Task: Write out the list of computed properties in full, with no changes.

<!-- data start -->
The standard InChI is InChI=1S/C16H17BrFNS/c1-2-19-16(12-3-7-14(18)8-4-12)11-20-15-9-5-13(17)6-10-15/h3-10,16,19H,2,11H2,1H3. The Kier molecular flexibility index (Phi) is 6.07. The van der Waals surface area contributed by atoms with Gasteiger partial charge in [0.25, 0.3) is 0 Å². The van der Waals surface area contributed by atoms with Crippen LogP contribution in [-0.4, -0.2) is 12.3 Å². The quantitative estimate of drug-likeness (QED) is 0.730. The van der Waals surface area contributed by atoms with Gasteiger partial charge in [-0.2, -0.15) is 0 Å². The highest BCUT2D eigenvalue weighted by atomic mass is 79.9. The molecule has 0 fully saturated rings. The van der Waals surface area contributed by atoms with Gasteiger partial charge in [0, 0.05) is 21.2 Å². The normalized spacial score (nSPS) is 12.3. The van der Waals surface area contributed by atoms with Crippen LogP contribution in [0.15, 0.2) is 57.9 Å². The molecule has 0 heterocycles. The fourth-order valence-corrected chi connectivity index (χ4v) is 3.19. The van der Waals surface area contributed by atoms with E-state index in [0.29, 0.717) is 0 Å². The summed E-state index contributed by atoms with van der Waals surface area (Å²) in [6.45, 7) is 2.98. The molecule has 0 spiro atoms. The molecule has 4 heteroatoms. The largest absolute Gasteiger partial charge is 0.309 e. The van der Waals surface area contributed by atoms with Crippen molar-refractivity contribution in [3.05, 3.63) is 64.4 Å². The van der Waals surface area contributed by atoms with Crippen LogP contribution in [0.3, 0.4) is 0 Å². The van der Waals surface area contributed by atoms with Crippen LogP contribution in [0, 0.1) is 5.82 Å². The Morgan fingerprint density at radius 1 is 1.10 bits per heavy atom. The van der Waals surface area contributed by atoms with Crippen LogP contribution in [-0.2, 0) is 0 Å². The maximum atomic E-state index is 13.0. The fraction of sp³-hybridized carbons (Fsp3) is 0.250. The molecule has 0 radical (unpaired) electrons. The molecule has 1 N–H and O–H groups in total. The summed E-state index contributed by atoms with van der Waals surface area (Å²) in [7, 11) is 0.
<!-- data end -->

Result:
The standard InChI is InChI=1S/C16H17BrFNS/c1-2-19-16(12-3-7-14(18)8-4-12)11-20-15-9-5-13(17)6-10-15/h3-10,16,19H,2,11H2,1H3. The Kier molecular flexibility index (Phi) is 6.07. The van der Waals surface area contributed by atoms with Gasteiger partial charge in [0.25, 0.3) is 0 Å². The van der Waals surface area contributed by atoms with Crippen LogP contribution in [-0.4, -0.2) is 12.3 Å². The quantitative estimate of drug-likeness (QED) is 0.730. The van der Waals surface area contributed by atoms with Gasteiger partial charge in [-0.2, -0.15) is 0 Å². The highest BCUT2D eigenvalue weighted by atomic mass is 79.9. The molecule has 0 fully saturated rings. The van der Waals surface area contributed by atoms with Gasteiger partial charge in [0, 0.05) is 21.2 Å². The normalized spacial score (nSPS) is 12.3. The van der Waals surface area contributed by atoms with Crippen LogP contribution in [0.15, 0.2) is 57.9 Å². The molecule has 0 heterocycles. The fourth-order valence-corrected chi connectivity index (χ4v) is 3.19. The van der Waals surface area contributed by atoms with E-state index in [0.29, 0.717) is 0 Å². The summed E-state index contributed by atoms with van der Waals surface area (Å²) in [6.45, 7) is 2.98. The molecule has 0 spiro atoms. The molecule has 4 heteroatoms. The largest absolute Gasteiger partial charge is 0.309 e. The van der Waals surface area contributed by atoms with Crippen molar-refractivity contribution in [3.05, 3.63) is 64.4 Å². The van der Waals surface area contributed by atoms with Crippen LogP contribution in [0.3, 0.4) is 0 Å². The van der Waals surface area contributed by atoms with Crippen LogP contribution in [0, 0.1) is 5.82 Å². The Morgan fingerprint density at radius 1 is 1.10 bits per heavy atom. The van der Waals surface area contributed by atoms with Crippen LogP contribution in [-0.2, 0) is 0 Å². The maximum atomic E-state index is 13.0. The fraction of sp³-hybridized carbons (Fsp3) is 0.250. The molecule has 0 radical (unpaired) electrons. The molecule has 1 N–H and O–H groups in total. The summed E-state index contributed by atoms with van der Waals surface area (Å²) in [7, 11) is 0.